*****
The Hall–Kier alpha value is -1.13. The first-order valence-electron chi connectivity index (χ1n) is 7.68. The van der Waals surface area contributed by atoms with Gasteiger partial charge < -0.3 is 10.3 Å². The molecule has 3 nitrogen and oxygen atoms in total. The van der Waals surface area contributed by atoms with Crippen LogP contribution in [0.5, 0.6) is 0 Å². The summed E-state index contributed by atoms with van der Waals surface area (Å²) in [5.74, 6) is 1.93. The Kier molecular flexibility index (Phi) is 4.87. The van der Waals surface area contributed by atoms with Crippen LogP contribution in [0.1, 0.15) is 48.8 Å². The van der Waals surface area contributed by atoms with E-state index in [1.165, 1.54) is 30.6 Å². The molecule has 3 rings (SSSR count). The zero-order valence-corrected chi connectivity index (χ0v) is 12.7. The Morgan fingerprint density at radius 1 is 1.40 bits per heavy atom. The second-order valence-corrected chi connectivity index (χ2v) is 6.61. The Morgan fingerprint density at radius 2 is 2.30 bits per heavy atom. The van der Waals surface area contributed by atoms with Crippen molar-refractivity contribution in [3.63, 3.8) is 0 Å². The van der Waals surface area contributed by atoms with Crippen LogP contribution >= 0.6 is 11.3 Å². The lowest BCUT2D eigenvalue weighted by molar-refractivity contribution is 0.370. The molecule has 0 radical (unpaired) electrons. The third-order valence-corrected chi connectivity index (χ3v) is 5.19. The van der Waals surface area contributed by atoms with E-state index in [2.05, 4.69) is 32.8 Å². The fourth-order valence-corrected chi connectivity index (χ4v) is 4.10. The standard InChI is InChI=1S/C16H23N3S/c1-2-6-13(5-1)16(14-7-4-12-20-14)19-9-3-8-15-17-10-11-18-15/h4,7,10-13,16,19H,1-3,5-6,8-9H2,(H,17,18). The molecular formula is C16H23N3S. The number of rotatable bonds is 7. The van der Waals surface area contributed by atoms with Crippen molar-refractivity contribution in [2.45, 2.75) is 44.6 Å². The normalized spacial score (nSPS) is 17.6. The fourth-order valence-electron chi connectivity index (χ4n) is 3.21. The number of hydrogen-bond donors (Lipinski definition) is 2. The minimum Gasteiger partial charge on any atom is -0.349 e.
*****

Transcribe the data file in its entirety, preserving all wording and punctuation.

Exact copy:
The Hall–Kier alpha value is -1.13. The first-order valence-electron chi connectivity index (χ1n) is 7.68. The van der Waals surface area contributed by atoms with Gasteiger partial charge < -0.3 is 10.3 Å². The molecule has 3 nitrogen and oxygen atoms in total. The van der Waals surface area contributed by atoms with Crippen LogP contribution in [0.5, 0.6) is 0 Å². The summed E-state index contributed by atoms with van der Waals surface area (Å²) in [5.74, 6) is 1.93. The Kier molecular flexibility index (Phi) is 4.87. The van der Waals surface area contributed by atoms with Crippen LogP contribution in [0.1, 0.15) is 48.8 Å². The van der Waals surface area contributed by atoms with E-state index in [1.165, 1.54) is 30.6 Å². The molecule has 3 rings (SSSR count). The zero-order valence-corrected chi connectivity index (χ0v) is 12.7. The Morgan fingerprint density at radius 1 is 1.40 bits per heavy atom. The second-order valence-corrected chi connectivity index (χ2v) is 6.61. The Morgan fingerprint density at radius 2 is 2.30 bits per heavy atom. The van der Waals surface area contributed by atoms with Crippen molar-refractivity contribution in [3.63, 3.8) is 0 Å². The van der Waals surface area contributed by atoms with Crippen LogP contribution >= 0.6 is 11.3 Å². The lowest BCUT2D eigenvalue weighted by molar-refractivity contribution is 0.370. The molecule has 0 radical (unpaired) electrons. The third-order valence-corrected chi connectivity index (χ3v) is 5.19. The van der Waals surface area contributed by atoms with E-state index in [2.05, 4.69) is 32.8 Å². The fourth-order valence-corrected chi connectivity index (χ4v) is 4.10. The standard InChI is InChI=1S/C16H23N3S/c1-2-6-13(5-1)16(14-7-4-12-20-14)19-9-3-8-15-17-10-11-18-15/h4,7,10-13,16,19H,1-3,5-6,8-9H2,(H,17,18). The molecular formula is C16H23N3S. The number of rotatable bonds is 7. The van der Waals surface area contributed by atoms with Crippen molar-refractivity contribution in [2.45, 2.75) is 44.6 Å². The normalized spacial score (nSPS) is 17.6. The fourth-order valence-electron chi connectivity index (χ4n) is 3.21. The number of hydrogen-bond donors (Lipinski definition) is 2. The minimum Gasteiger partial charge on any atom is -0.349 e.